According to the New York State Health Department’s website, the Highpointe on Michigan Health Care Facility, a 300-bed nursing home in Buffalo, New York, received 67 percent more citations than other state nursing homes. From April 2010 through March 2014, the Department of Health (DOH) received 119 complaints about the facility. On average, the state received 44.6 complaints per 100 occupied beds; the statewide average is 34.3 complaints per 100 occupied beds. As a result, Highpointe had 23 percent more complaints than other nursing homes. From the same time period, the nursing home was issued 17 citations by the DOH. Eleven of the citations were for quality-of-care issues. On average, Highpointe received 6.4 citations per 100 occupied beds. The state average is 2.1 citations per 100 occupied beds. In addition, Highpointe had 62 deficiencies from April 2010 through March 2014, 46 percent higher than the statewide average of 33 deficiencies. Most of the deficiencies were related to the quality of care provided to the residents.
From April 2013 through December 2013, the DOH gave the facility a poor rating (only one out of five stars) for having a high number of residents suffering from bed sores. On average 7.7 percent of New York nursing home residents have pressure sores. However, 13.7 percent of Highpointe’s patients suffered from bed sores, which can lead to severe medical complications if left untreated. In addition, the facility received a low score (two out of five stars) for helping to manage patients’ pain. On average 14.6 percent of nursing home residents reported experiencing moderate to severe pain. However, 21 percent of Highpointe’s residents reported such concerns.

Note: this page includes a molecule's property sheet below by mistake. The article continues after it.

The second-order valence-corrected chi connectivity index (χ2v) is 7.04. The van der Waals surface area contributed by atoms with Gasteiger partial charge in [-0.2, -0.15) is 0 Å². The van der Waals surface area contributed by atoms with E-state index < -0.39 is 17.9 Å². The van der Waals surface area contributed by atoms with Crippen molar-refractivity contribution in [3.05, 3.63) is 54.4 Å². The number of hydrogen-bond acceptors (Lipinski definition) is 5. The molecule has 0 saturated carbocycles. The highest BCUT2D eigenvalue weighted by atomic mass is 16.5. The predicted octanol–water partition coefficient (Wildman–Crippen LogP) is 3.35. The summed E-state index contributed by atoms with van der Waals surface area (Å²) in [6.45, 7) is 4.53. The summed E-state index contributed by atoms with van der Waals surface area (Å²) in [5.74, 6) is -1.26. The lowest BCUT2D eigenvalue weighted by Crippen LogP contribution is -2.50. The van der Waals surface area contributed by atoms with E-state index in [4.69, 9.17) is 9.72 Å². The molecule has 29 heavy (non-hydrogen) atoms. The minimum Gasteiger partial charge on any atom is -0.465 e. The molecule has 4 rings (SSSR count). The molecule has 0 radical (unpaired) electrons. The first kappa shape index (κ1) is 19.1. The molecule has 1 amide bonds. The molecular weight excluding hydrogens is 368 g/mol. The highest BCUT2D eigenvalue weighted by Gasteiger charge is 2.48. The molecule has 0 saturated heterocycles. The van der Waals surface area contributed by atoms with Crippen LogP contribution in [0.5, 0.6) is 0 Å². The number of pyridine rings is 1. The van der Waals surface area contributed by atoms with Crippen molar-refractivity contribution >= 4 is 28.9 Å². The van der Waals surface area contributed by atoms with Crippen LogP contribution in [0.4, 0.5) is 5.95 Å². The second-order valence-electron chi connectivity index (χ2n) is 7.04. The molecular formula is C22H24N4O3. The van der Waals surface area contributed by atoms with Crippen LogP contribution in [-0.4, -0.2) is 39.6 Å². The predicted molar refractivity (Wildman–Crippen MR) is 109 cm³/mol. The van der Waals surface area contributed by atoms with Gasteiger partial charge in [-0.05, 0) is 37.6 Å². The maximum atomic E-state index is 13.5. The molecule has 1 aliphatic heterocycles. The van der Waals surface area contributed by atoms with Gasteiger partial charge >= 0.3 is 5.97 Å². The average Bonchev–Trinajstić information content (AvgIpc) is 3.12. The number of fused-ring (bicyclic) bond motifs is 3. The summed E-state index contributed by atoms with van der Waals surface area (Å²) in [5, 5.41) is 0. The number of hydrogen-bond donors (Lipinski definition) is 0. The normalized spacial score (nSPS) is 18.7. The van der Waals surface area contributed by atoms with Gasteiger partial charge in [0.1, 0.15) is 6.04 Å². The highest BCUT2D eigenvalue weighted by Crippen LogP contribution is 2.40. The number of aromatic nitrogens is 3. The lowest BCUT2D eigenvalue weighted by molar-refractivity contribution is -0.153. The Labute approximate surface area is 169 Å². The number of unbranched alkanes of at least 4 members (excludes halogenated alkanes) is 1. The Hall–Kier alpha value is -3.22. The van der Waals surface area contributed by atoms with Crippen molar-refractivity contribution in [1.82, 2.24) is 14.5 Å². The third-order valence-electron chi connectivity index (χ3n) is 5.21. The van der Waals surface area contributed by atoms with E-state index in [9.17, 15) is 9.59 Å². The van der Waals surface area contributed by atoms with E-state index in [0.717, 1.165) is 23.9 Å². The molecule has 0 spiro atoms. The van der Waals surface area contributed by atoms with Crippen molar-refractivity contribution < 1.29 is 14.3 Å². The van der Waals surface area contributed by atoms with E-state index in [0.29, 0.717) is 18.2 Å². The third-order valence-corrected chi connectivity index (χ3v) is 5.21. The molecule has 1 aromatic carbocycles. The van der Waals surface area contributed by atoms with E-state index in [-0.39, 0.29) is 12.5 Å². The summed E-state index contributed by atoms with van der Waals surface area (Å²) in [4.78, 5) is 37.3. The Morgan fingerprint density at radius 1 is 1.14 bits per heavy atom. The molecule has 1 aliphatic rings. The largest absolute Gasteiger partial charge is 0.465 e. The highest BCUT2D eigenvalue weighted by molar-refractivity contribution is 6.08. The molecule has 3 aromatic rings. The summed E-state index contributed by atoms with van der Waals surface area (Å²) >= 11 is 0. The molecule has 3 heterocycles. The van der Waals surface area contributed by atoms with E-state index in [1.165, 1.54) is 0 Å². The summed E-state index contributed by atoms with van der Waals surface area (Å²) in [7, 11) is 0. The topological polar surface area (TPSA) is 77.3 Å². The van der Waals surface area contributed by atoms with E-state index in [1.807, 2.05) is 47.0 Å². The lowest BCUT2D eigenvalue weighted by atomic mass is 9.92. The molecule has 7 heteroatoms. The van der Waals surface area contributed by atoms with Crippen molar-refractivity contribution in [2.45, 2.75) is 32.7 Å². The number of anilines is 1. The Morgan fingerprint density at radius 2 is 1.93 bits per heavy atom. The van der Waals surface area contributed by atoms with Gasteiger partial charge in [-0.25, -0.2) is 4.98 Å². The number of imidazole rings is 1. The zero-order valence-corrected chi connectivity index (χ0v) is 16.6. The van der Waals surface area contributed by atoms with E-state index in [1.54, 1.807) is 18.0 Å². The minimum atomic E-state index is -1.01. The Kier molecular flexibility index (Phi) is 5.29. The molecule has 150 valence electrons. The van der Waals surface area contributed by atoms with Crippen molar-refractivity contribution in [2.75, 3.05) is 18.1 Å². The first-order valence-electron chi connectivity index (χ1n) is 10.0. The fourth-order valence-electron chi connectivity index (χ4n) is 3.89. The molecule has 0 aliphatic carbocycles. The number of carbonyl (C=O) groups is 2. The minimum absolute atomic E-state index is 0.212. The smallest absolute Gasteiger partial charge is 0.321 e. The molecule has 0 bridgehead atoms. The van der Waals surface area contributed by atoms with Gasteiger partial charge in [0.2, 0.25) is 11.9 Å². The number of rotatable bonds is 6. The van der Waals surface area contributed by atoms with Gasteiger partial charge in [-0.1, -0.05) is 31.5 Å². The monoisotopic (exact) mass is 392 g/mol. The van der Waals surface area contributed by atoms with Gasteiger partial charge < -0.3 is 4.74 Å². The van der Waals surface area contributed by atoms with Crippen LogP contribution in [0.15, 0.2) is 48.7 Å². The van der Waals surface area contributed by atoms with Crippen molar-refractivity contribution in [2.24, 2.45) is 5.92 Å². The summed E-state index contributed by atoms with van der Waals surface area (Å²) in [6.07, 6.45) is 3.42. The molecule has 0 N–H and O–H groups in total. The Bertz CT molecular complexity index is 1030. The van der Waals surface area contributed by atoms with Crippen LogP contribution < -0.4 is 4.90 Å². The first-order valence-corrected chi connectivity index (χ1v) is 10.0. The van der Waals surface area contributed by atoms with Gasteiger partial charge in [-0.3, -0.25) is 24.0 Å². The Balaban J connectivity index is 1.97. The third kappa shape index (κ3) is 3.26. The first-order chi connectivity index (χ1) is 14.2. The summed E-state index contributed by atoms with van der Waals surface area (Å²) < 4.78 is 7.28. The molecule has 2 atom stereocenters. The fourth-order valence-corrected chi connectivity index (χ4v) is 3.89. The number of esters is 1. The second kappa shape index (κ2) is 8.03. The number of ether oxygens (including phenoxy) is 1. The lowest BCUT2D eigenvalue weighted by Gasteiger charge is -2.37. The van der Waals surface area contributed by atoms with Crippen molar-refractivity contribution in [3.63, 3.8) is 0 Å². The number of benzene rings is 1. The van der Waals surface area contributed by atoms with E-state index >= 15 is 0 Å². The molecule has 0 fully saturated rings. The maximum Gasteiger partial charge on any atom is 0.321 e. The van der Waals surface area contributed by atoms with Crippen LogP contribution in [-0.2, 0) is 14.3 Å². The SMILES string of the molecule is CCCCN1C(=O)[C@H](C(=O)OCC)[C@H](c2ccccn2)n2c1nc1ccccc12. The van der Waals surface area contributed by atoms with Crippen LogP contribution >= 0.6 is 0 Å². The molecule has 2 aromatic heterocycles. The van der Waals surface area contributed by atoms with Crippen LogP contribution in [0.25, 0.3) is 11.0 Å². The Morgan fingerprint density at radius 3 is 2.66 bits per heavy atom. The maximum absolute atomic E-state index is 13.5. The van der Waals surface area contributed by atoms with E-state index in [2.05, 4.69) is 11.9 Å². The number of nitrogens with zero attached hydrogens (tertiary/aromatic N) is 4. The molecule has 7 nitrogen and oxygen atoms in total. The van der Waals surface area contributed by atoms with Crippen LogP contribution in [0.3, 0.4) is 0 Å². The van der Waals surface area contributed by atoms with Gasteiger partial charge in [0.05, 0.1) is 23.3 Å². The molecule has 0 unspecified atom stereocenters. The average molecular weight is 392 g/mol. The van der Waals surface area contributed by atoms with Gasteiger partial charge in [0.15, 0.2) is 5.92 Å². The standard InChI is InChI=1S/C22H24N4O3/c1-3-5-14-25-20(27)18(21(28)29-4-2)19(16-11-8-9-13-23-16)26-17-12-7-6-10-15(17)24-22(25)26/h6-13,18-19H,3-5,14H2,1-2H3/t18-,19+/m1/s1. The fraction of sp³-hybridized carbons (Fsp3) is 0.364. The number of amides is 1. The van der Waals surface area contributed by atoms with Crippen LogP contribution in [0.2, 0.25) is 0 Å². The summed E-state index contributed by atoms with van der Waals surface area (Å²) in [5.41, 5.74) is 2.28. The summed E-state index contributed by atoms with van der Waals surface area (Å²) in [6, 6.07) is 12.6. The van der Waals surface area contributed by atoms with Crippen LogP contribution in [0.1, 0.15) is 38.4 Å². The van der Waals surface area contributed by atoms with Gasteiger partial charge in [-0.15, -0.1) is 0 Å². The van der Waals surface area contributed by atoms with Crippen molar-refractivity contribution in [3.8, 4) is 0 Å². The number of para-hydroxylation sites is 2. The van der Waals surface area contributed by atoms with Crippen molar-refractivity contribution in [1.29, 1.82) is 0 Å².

On December 3, 2013, the DOH issued the facility a citation for a medication error that had the potential to cause harm to a resident. The citation indicated that the problem was not just an isolated incident; rather, it is a pattern throughout the facility. According to the DOH’s report, one resident suffering from diabetes did not receive her medication in an appropriate fashion. On two separate occasions, the resident suffered from low blood sugar as a result of the medication error. In one instance, a registered nurse became confused about a doctor’s orders about administering a patient’s diabetes medication. Rather than call the doctor to clarify the instructions, she took it upon herself to change the order on her own. Due to “human error” and lack of communication, the DOH concluded, “the resident received sixteen additional doses of Lantus insulin over a 13 day period between 10/23/13 and 11/4/13 and the resident experienced two separate incidents of hypoglycemia.”
In April 2014, 17 nurses and nurse’s aides were arrested and charged with felonies for neglecting a Highpointe patient. The cases are currently being prosecuted by the New York State Attorney General’s Office.